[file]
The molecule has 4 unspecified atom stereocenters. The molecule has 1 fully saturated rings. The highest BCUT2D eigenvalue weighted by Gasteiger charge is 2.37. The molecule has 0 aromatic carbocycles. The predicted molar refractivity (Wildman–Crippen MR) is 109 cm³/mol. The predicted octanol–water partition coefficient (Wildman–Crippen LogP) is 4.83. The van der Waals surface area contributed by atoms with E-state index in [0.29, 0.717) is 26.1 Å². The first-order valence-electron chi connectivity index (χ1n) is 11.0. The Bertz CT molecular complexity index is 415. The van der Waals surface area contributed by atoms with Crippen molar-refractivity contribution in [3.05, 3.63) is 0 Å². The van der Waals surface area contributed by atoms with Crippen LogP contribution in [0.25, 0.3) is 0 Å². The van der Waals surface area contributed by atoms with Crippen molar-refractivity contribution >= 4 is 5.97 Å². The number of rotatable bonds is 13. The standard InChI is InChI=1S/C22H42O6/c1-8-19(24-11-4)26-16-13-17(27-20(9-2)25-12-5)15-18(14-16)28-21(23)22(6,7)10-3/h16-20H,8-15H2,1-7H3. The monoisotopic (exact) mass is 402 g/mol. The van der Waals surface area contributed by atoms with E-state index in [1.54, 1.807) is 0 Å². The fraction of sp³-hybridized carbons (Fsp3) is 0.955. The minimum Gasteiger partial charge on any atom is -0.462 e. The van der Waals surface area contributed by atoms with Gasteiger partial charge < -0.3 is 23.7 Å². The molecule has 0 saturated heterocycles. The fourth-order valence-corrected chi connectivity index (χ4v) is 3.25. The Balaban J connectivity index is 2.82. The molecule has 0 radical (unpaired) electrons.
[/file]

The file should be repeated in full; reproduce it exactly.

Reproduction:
The molecule has 4 unspecified atom stereocenters. The molecule has 1 fully saturated rings. The highest BCUT2D eigenvalue weighted by Gasteiger charge is 2.37. The molecule has 0 aromatic carbocycles. The predicted molar refractivity (Wildman–Crippen MR) is 109 cm³/mol. The predicted octanol–water partition coefficient (Wildman–Crippen LogP) is 4.83. The van der Waals surface area contributed by atoms with E-state index in [0.29, 0.717) is 26.1 Å². The first-order valence-electron chi connectivity index (χ1n) is 11.0. The Bertz CT molecular complexity index is 415. The van der Waals surface area contributed by atoms with Crippen molar-refractivity contribution in [3.05, 3.63) is 0 Å². The van der Waals surface area contributed by atoms with Crippen LogP contribution in [0.25, 0.3) is 0 Å². The van der Waals surface area contributed by atoms with Crippen molar-refractivity contribution >= 4 is 5.97 Å². The number of rotatable bonds is 13. The standard InChI is InChI=1S/C22H42O6/c1-8-19(24-11-4)26-16-13-17(27-20(9-2)25-12-5)15-18(14-16)28-21(23)22(6,7)10-3/h16-20H,8-15H2,1-7H3. The monoisotopic (exact) mass is 402 g/mol. The van der Waals surface area contributed by atoms with E-state index in [1.54, 1.807) is 0 Å². The fraction of sp³-hybridized carbons (Fsp3) is 0.955. The minimum Gasteiger partial charge on any atom is -0.462 e. The van der Waals surface area contributed by atoms with Gasteiger partial charge < -0.3 is 23.7 Å². The molecule has 0 saturated heterocycles. The fourth-order valence-corrected chi connectivity index (χ4v) is 3.25. The Balaban J connectivity index is 2.82. The molecule has 0 radical (unpaired) electrons.